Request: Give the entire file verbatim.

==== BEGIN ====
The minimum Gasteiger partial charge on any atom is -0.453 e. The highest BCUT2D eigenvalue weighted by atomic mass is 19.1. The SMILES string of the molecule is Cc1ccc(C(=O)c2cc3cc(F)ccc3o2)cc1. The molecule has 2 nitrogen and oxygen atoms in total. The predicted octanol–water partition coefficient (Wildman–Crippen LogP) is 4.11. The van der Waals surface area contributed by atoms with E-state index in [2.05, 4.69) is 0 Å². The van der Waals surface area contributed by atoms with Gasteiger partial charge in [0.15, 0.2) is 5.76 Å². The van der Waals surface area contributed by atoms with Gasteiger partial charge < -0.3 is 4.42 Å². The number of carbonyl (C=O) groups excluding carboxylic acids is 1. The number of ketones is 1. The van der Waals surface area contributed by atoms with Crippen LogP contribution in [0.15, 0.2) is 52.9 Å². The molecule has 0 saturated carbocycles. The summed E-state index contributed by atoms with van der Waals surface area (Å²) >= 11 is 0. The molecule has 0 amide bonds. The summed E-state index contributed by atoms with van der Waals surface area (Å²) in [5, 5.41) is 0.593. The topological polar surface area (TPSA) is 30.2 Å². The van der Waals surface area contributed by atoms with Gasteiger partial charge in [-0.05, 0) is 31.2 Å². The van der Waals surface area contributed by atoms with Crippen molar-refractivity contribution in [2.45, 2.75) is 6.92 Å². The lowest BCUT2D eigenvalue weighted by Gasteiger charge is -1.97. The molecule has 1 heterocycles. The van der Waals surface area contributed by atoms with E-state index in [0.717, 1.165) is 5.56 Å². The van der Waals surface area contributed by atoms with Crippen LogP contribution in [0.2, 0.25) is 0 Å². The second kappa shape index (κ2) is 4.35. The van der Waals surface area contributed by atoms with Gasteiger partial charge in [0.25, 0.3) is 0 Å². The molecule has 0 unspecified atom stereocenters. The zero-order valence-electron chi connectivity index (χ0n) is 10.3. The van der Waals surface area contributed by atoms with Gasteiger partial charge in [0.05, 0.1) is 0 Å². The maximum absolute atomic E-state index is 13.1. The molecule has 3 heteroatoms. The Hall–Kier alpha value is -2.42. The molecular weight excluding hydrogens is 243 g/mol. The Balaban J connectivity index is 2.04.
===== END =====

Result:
The minimum Gasteiger partial charge on any atom is -0.453 e. The highest BCUT2D eigenvalue weighted by atomic mass is 19.1. The SMILES string of the molecule is Cc1ccc(C(=O)c2cc3cc(F)ccc3o2)cc1. The molecule has 2 nitrogen and oxygen atoms in total. The predicted octanol–water partition coefficient (Wildman–Crippen LogP) is 4.11. The van der Waals surface area contributed by atoms with E-state index in [2.05, 4.69) is 0 Å². The van der Waals surface area contributed by atoms with Gasteiger partial charge in [0.15, 0.2) is 5.76 Å². The van der Waals surface area contributed by atoms with Gasteiger partial charge < -0.3 is 4.42 Å². The number of carbonyl (C=O) groups excluding carboxylic acids is 1. The number of ketones is 1. The van der Waals surface area contributed by atoms with Crippen LogP contribution in [0.15, 0.2) is 52.9 Å². The molecule has 0 saturated carbocycles. The summed E-state index contributed by atoms with van der Waals surface area (Å²) >= 11 is 0. The molecule has 0 amide bonds. The summed E-state index contributed by atoms with van der Waals surface area (Å²) in [5, 5.41) is 0.593. The topological polar surface area (TPSA) is 30.2 Å². The van der Waals surface area contributed by atoms with Gasteiger partial charge in [-0.05, 0) is 31.2 Å². The van der Waals surface area contributed by atoms with Crippen molar-refractivity contribution in [2.45, 2.75) is 6.92 Å². The lowest BCUT2D eigenvalue weighted by Gasteiger charge is -1.97. The molecule has 1 heterocycles. The van der Waals surface area contributed by atoms with E-state index in [0.717, 1.165) is 5.56 Å². The van der Waals surface area contributed by atoms with Crippen LogP contribution in [0.2, 0.25) is 0 Å². The second kappa shape index (κ2) is 4.35. The van der Waals surface area contributed by atoms with Gasteiger partial charge in [0.25, 0.3) is 0 Å². The molecule has 0 unspecified atom stereocenters. The zero-order valence-electron chi connectivity index (χ0n) is 10.3. The van der Waals surface area contributed by atoms with Gasteiger partial charge in [0.05, 0.1) is 0 Å². The maximum absolute atomic E-state index is 13.1. The molecule has 3 heteroatoms. The Hall–Kier alpha value is -2.42. The molecular weight excluding hydrogens is 243 g/mol. The Balaban J connectivity index is 2.04.